WASHINGTON — Washington. It's annual report season for America's corporations, and according to The New York Times, top executives got pay increases averaging 8 to 15 percent last year. That's pretty modest compared to the rip-roaring 1980s, but not bad in a recession year. Did you do that well?
In one study cited by The Times, median compensation for 176 chief executives was $1.7 million in 1990.
When executive pay increases faster than the economy -- which has happened for the past couple of decades -- other people's share of America's bounty decreases. It's another piece of the general trend toward greater income inequality.
Critics of this sort of talk say that the size of the pie matters more than the size of the slices. And they're right, if growing inequality is generating greater prosperity for all. But does that connection exist? Executive pay raises the question in miniature.
During the 1980s boom years, the connection was at least plausible. The economy was growing,corporate profits were soaring, unemployment was shrinking. Huge increases in top executive pay were held to be the reward for success.
Often given in the form of stock options, whose value depends on the company's performance, pay raises were also held to be the reward for risk-taking. Corporate CEOs were being re-engineered from plutocrats into entrepreneurs, and American capitalism was being re-energized as a result.
But entrepreneurs don't get more modest increases when times are bad. They actually bring home less. If the ''risk'' executives were taking was merely that in bad years their raises would only amount to two or three times the rate of inflation, that hardly justified the huge raises they got during the good years.
Now that the increase in top executive pay has continued through two cycles of boom and bust, it is hard to explain as a mid-course correction in the long successful voyage of American capitalism.
Some economists argue that changes in the world economy are making people who work with their minds more valuable and people who work with their hands and bodies less valuable.
Whereas blue-collar workers must increasingly compete with labor from the impoverished third world, this same global economic integration sets off world-wide competition for the unique talents of those who peddle ideas and decisions.
Could this process explain the explosion in executive pay? The Times reports that chief executives of large companies typically make 70 or 80 times what an average worker does, and the gap has more than doubled in the past 15 years. But American chief executives "also earn almost twice as much as. . .in Canada and Germany, which rank second and third.''
Japan is famous for its modest executive pay, both compared with America and relative to a company's workers. Clearly international competition cannot explain why American top executives are paid more and more each year. It ought to have the opposite effect.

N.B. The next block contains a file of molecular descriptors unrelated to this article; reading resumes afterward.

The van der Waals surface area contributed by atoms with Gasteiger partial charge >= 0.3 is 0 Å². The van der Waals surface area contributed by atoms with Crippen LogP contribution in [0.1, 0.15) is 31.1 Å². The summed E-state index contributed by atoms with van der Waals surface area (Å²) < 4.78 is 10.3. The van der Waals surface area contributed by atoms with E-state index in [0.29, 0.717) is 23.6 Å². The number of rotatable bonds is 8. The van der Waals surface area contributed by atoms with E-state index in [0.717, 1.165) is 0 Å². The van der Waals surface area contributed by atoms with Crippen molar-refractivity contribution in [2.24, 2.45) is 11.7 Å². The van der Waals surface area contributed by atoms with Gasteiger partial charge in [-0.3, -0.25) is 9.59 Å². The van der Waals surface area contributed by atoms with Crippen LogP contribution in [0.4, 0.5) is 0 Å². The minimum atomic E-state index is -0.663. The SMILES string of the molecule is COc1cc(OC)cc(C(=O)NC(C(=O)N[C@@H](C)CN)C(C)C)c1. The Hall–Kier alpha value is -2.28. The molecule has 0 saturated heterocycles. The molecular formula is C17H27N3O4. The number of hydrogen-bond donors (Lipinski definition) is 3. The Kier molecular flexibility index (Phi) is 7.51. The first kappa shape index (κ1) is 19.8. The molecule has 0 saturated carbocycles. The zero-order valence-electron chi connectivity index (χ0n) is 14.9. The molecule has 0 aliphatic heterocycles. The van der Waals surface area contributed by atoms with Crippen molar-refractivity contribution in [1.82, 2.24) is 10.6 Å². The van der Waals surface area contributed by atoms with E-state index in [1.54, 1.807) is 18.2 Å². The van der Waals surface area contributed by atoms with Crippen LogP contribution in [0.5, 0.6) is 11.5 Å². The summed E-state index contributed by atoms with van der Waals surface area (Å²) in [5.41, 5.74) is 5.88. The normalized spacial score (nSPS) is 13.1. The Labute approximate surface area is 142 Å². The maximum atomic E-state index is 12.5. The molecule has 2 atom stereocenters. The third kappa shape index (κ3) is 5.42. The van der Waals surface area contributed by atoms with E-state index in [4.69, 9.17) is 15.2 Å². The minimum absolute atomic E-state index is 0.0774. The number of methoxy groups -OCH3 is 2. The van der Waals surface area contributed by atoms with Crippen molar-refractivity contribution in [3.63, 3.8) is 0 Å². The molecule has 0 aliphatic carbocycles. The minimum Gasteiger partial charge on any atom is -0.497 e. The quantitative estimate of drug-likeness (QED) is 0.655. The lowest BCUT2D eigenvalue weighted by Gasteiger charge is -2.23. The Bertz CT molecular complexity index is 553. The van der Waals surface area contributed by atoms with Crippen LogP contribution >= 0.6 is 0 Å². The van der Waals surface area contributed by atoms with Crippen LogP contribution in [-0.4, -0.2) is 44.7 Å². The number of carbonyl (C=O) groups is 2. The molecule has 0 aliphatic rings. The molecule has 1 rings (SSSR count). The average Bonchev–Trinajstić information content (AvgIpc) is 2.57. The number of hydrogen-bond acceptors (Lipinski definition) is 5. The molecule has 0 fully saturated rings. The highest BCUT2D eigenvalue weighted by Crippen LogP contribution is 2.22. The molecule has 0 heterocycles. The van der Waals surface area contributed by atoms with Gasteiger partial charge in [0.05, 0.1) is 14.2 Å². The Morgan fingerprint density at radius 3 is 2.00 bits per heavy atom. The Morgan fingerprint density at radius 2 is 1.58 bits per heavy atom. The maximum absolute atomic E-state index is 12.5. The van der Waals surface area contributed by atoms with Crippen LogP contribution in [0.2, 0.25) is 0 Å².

In truth, competition and other free-market virtues have almost nothing to do with determining what top corporate executives get paid.
Top executive compensation is typically set by the compensation committee of the board of directors. The members are outside directors, who are not executives of the company itself.
But they are most often executives of some other company. And they are chosen for the board -- itself a cushy deal -- by the executives whose pay they are deciding. Both these factors give them every incentive not to be chintzy.
Consulting firms advise corporations on executive pay, generally based on comparability studies of what other firms are paying. This turns pay raises into a self-feeding process and a genteel conspiracy in restraint of trade, as the consultants enforce the executive-pay cartel.
Anyway, corporations generally aren't looking for bargains. CEO salaries are widely publicized and compared. What corporation wants to admit that it got its CEO off the discount rack? In the American corporate culture, how much the top birds get fed can be a point of pride. No such status anxiety affects remuneration for the lower-downs.
One claim often made for the mergers and acquisitions frenzy of the 1980s was that it would reacquaint fat corporations with the discipline of the marketplace. But the merger boom was no discernible restraint on excessive executive salaries.
In fact, by putting corporate executives in close proximity with financiers making hundreds of millions of dollars for similar work, and by creating such opportunities for executives themselves through leveraged buy-outs, the merger era just increased pressure for higher executive pay.
So what should be done? Corporations are almost farcically sensitive to bad publicity. Constant harping on bloated executive pay, by the media and by opportunistic politicians, could itself bring some healthy restraint. So would noisier opposition from large institutional shareholders, such as pension funds.
The government itself should probably stay out of this, at least directly. The overpaid CEO is just one example of fate's arbitrariness in financial matters. There's a remedy that addresses that arbitrariness in general. It's called progressive taxation.
TRB is a column of The New Republic,written by Michael Kinsley.